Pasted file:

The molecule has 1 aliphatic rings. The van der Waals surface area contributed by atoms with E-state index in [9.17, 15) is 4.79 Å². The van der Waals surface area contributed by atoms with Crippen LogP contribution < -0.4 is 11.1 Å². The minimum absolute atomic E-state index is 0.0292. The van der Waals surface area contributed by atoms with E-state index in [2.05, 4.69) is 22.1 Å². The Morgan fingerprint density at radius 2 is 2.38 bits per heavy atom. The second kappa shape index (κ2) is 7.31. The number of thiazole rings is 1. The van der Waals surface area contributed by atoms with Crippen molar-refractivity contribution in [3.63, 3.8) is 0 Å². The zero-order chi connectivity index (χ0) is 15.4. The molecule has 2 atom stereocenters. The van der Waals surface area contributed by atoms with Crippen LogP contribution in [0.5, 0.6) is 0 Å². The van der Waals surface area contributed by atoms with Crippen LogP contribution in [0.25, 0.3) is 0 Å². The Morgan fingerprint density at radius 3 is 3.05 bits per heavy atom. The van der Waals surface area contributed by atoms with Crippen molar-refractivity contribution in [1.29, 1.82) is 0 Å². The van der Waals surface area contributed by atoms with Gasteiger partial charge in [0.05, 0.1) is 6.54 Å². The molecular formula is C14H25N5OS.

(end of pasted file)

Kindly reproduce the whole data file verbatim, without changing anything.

The molecule has 1 aliphatic rings. The van der Waals surface area contributed by atoms with E-state index in [9.17, 15) is 4.79 Å². The van der Waals surface area contributed by atoms with Crippen LogP contribution < -0.4 is 11.1 Å². The minimum absolute atomic E-state index is 0.0292. The van der Waals surface area contributed by atoms with E-state index in [2.05, 4.69) is 22.1 Å². The Morgan fingerprint density at radius 2 is 2.38 bits per heavy atom. The second kappa shape index (κ2) is 7.31. The number of thiazole rings is 1. The van der Waals surface area contributed by atoms with Crippen molar-refractivity contribution in [3.63, 3.8) is 0 Å². The zero-order chi connectivity index (χ0) is 15.4. The molecule has 2 atom stereocenters. The van der Waals surface area contributed by atoms with Crippen LogP contribution in [0.5, 0.6) is 0 Å². The van der Waals surface area contributed by atoms with Crippen LogP contribution in [0.25, 0.3) is 0 Å². The Morgan fingerprint density at radius 3 is 3.05 bits per heavy atom. The van der Waals surface area contributed by atoms with Crippen molar-refractivity contribution in [1.29, 1.82) is 0 Å². The van der Waals surface area contributed by atoms with Gasteiger partial charge in [0.05, 0.1) is 6.54 Å². The molecular formula is C14H25N5OS.